This guest article comes from Richard Lupo, Managing Director of Suss Housing, who created the SHIFT environmental accreditation used by many social housing landlords. This article was first published on December 8 on the Suss website, Richard has kindly given us permission to re-publish in SHM. For more information on Suss check out their website: https://www.susshousing.co.uk/.
A quick word search on the new “The Charter for Social Housing Residents Social Housing White Paper” resulted in 5 specific mentions of “climate change” so we took a deeper look with an environmental perspective. We’ve also suggested actions that landlords can take now to anticipate the outcomes of this paper and the proposed review of Decent Homes.
Just to note, the new regulatory powers will extend to Local Authorities who manage social homes as well as ALMOs and TMOs.
Good quality home and neighbourhood to live in
Chapter 6 is the main section dealing with environmental impacts although there are hints at other issues in other chapters.
- Energy efficiency – this is clearly linked with existing policies and strategies. In other words, achieving Energy Performance Certification (EPC) band C by 2030 looks like it will be made a requirement for all social landlords. We did get excited when we saw “EPC B and C”, but then we realised it was an unusual typo and should read “EPC Band C”.
- Green spaces – these feature heavily in the paper and again align with existing national strategies and policies including those for new build. It rightly identifies the connections between green spaces and human wellbeing. The paper doesn’t explain, though, that larger and better green spaces contribute to better air quality, more biodiversity, better summer cooling, flood attenuation and increased carbon sequestration. There is no defined reporting metric so landlords may want to start anticipating this now.
- Adaptation to climate change – there is a specific reference to “responding and being resilient to climate change” in the Decent Homes review. Although not specifically mentioned, the most obvious factors in this context are flood risk and overheating risk. Flood risk metrics are relatively straightforward, but overheating risk is trickier.
There is specific mention of a review of Decent Homes “to consider if it should be updated, including how it can better support the decarbonisation and energy efficiency of social homes, and improve communal and green spaces.”
Hints to the future
Clearly the first part of the paper is about fire safety and this is absolutely a priority. Given, though, the adverse impacts of climate change can also affect resident safety (flooded and overheated homes), maybe reducing carbon emissions should be treated with high priority as well.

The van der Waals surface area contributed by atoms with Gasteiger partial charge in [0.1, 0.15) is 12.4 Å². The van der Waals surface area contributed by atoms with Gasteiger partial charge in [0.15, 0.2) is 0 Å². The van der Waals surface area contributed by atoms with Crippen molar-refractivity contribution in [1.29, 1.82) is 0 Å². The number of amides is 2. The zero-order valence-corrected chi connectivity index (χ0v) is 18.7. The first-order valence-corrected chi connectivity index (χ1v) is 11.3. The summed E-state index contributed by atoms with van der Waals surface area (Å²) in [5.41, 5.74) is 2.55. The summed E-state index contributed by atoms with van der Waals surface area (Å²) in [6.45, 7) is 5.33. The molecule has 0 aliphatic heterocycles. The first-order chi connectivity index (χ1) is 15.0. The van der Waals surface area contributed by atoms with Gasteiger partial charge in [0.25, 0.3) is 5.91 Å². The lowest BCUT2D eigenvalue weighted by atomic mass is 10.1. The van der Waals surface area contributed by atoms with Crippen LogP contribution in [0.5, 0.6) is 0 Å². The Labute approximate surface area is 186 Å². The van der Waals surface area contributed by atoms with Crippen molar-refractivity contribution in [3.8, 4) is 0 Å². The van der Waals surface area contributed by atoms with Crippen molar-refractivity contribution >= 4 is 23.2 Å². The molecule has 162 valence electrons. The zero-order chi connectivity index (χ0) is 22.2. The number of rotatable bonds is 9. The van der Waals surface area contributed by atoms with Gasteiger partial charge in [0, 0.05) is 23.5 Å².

Chapter 4 has some interesting statements:
“Strengthen the Regulator of Social Housing’s enforcement powers to tackle failing landlords and to respond to new challenges facing the sector”. Could environmental protection form part of these new challenges?
“Remove the cap on the level of fines the Regulator of Social Housing is able to issue. This will give greater flexibility to determine the appropriate sanction depending on the circumstances, and bring the regulator’s power more into line with other regulatory bodies (such as those in the finance or environment sectors”. Could there be fines from the regulator for not performing on environmental issues?
There is reference to the Planning for the Future White Paper. “The current system of developer contributions would be replaced with a new Infrastructure Levy, which would be charged as a fixed proportion of the development value. These reforms aim to provide greater certainty and transparency. We would ensure that, under the Infrastructure Levy, affordable housing provision supported through developer contributions is kept at least at current levels, and that it is still delivered on-site”. Hopefully this will allow landlords to develop homes to EPC A instead of being at the mercy of S106 agreements from volume housebuilders who only build EPC B homes. Even though there may be over and above costs for doing so in the short term, there are potentially huge “whole life savings” for building EPC A homes. See our blog: Build A rated homes.
What to do next
The direction of this, and many other recent announcements, is clear. Sustainability is back on the Government agenda, but this time reporting will involve robust and meaningful metrics. What’s more, these metrics are increasingly being sought by other stakeholders e.g. banks are now seeking similar metrics for ESG loans. And landlords reporting on the TOMS framework will also have to include environmental metrics. Suggested next steps are:
- Establish baseline positions for all environmental issues using robust metrics that align with national policies
- Carry out gap analysis between where you are now and where the science suggest you should be
- Develop strategies to close the gaps and improve environmental performance
- Carry out annual reporting to monitor progress – use these reports to fulfil other stakeholder reporting (banks, regulator, local initiative etc)
About SHIFT environmental
We hope you found this article useful. By carrying out an assessment against the SHIFT standard you gain robust and meaningful environmental metrics that align with national policies and the science most relevant to social landlords. As well as energy, green spaces, overheating and flood risk for homes we also cover waste, water efficiency, responsibly sourced materials and resident engagement. Our reporting extends to new build and operations too.
Please get in touch if you would like to hear more: firstname.lastname@example.org
Follow Richard on LinkedIn: https://www.linkedin.com/in/richardlupo.